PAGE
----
The US dollar lost ground against major forex counterparts despite bullish results in the morning’s key Advance Retail Sales report. Such losses were ascribed to renewed speculative currency interest, with many forex traders pouncing on dollar rallies to sell it against the euro and the Canadian dollar. Though the greenback firmed through later price action, it remains relatively clear that risks remain to the downside through short term trade.
The Euro initially slipped against the dollar on the strong Retail Sales figures, but the single currency posted a strong reversal and remained higher against the greenback through later trade. Price action in the British Pound was similar to that of the euro, with the Sterling over 100 points off of intraday lows at $2.0350. The Canadian dollar was unsurprisingly stronger against its US namesake, setting fresh 31-year lows in the moments following the retail sales report.
Positive US economic data seemingly fueled the domestic currency’s sell-off, as strong Advance Retail Sales and Producer Price Index figures were unable to stem dollar declines. The key spending numbers reflected the strongest gain in six months—instantly improving sentiment on the state of the domestic consumer. A simultaneous Producer Price Index report showed that price pressures remain elevated for US industries, as headline PPI showed its strongest year-over-year change since June of 2006.
The net result of both reports was to cut expectations that the US Federal Reserve would reduce interest rates at its October 31 meeting. In fact, Fed Funds futures left the probability of such an event at 32 percent—a substantial change from the 50 percent probability priced in just a week ago. Given that the US dollar has fallen on expectations that the FOMC would cut interest rates further through year end, such a shift in forecasts should theoretically boost the greenback. Yet traders clearly had other things in mind as they continued sending the dollar lower against major forex counterparts. This is the second consecutive day in which the dollar has failed to rally on bullish news, and such trends leave little hope for a substantive rebound for the downtrodden US currency.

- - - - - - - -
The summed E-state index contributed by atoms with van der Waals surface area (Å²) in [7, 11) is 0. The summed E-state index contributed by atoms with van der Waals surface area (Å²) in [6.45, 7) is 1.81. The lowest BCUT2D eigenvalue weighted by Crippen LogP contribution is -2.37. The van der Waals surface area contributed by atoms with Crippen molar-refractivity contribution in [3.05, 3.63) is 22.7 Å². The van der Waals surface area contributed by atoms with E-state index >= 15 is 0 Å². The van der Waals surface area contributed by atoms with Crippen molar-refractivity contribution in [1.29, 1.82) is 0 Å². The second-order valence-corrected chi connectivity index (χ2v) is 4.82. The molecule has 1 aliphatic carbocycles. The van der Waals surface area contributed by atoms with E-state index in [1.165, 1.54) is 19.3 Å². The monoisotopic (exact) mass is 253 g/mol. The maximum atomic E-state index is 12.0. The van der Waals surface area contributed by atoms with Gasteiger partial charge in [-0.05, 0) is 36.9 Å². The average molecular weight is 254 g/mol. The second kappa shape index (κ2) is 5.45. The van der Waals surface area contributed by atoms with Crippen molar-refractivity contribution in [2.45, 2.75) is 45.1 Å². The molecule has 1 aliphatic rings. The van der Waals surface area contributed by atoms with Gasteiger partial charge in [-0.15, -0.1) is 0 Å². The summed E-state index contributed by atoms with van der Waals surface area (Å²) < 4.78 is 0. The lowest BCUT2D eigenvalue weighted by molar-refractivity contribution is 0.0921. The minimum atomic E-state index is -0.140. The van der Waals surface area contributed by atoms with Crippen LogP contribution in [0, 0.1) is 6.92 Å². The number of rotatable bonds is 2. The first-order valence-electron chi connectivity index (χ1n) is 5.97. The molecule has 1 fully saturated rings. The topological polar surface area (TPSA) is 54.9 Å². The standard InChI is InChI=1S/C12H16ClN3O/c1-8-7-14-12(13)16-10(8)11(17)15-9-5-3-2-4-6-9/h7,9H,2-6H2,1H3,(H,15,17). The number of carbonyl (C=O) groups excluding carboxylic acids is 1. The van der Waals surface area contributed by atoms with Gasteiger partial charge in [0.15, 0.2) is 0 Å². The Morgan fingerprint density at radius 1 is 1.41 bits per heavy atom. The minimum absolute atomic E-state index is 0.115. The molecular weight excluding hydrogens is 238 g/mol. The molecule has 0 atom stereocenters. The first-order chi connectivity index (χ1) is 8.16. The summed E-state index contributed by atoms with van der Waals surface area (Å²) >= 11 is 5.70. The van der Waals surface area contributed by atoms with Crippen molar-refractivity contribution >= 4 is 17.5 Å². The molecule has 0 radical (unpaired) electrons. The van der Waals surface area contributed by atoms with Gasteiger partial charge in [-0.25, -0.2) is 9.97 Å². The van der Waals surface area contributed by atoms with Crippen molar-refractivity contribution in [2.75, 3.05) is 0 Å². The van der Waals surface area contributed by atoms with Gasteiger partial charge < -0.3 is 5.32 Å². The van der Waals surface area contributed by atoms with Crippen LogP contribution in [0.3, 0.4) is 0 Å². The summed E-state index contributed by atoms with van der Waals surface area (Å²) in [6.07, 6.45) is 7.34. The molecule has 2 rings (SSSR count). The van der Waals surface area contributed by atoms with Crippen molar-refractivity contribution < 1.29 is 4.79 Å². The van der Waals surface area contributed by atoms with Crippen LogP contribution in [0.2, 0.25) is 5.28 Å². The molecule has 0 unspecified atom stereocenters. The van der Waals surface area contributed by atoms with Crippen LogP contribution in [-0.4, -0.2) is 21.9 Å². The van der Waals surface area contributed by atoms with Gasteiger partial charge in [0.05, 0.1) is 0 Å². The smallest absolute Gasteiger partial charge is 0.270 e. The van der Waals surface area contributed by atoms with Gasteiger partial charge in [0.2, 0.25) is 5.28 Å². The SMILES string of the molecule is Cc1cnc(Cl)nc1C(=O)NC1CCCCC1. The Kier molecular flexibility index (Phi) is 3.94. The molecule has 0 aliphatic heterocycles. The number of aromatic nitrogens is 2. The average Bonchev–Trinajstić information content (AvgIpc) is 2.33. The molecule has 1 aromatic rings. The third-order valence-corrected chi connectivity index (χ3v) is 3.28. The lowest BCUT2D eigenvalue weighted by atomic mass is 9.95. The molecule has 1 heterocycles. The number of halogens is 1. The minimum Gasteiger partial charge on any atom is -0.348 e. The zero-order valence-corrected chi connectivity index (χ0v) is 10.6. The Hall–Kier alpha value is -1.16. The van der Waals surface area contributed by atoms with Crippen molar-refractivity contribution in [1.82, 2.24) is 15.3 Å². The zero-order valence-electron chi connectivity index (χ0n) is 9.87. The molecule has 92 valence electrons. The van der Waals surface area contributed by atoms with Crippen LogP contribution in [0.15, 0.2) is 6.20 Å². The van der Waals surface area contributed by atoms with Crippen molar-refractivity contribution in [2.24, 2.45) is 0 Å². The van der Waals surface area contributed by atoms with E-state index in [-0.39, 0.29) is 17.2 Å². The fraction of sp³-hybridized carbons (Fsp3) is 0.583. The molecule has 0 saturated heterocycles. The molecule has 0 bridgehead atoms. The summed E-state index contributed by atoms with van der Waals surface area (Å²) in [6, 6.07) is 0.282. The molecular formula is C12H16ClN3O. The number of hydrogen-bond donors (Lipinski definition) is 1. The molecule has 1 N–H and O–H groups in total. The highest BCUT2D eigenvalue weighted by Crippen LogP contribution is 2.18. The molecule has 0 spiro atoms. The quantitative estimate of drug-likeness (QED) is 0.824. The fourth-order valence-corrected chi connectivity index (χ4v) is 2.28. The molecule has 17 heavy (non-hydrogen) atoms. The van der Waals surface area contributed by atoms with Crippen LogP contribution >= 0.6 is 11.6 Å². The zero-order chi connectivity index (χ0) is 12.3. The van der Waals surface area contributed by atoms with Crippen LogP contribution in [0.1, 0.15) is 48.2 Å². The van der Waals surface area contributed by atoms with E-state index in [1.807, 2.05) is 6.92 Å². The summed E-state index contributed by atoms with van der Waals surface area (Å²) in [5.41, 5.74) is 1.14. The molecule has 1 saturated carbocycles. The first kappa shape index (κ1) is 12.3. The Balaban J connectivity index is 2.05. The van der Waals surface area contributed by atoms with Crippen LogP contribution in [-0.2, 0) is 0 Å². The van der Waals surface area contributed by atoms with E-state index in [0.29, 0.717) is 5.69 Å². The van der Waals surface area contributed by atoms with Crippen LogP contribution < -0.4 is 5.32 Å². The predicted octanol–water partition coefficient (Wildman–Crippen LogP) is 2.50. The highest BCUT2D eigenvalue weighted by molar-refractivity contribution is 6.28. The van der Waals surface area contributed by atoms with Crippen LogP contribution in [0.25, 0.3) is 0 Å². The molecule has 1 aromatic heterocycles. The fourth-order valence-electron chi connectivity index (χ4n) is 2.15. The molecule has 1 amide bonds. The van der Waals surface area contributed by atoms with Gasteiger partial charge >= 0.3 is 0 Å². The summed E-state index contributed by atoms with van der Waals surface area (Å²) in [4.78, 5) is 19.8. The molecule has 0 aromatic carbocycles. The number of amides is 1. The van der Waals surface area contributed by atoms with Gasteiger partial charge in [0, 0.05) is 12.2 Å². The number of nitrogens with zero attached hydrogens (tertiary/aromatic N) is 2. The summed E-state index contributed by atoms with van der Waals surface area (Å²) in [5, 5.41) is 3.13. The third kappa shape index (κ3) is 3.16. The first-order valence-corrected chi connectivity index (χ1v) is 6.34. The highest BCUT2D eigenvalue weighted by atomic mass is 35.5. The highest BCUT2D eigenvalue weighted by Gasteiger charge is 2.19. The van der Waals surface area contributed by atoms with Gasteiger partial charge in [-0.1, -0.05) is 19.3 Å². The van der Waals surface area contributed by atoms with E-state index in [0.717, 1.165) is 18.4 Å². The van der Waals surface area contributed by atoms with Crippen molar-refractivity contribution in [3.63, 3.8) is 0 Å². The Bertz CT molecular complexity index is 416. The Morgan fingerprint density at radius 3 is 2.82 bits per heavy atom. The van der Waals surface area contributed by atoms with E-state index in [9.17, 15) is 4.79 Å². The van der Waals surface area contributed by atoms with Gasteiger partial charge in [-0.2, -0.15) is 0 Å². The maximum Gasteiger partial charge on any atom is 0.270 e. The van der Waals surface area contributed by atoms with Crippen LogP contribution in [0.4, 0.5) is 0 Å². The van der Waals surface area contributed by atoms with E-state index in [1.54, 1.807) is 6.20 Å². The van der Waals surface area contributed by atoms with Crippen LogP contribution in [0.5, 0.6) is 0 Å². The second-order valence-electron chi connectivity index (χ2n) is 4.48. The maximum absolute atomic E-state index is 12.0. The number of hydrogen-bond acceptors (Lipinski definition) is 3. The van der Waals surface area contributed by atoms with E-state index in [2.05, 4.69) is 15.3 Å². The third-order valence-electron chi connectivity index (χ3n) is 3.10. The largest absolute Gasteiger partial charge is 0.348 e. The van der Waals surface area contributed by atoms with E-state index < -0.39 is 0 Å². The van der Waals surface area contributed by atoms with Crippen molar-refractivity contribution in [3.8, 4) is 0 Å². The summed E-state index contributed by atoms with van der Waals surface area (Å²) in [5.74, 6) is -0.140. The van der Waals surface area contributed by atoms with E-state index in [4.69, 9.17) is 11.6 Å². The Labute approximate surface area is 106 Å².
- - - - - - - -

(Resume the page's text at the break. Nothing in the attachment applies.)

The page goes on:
The Dow Jones Industrial Average posted a much more positive reaction to morning economic data, trading 0.3 percent higher to 14,060 through mid-afternoon price action. Stock market bulls seemed unconcerned that morning events decreased the likelihood that the Federal Reserve would cut interest rates further, instead focusing on positive signs for the strength of retail consumption. The highly diversified S&P 500 index was similarly bid at +0.3 percent to 1,558, while the tech-heavy NASDAQ Composite added an impressive 0.8 percent to 2,795.
Short term Treasury yields rose significantly on the day’s economic reports, with the 2-year Note jumping 7 basis points in yield to 4.19 percent. Bond traders clearly scaled back expectations that the Fed would cut rates, sending key short-dated debt prices lower in the process. The 10-year yield was less affected, adding 3bp to 4.67 percent.
Written by David Rodríguez, Currency Analyst for DailyFX.com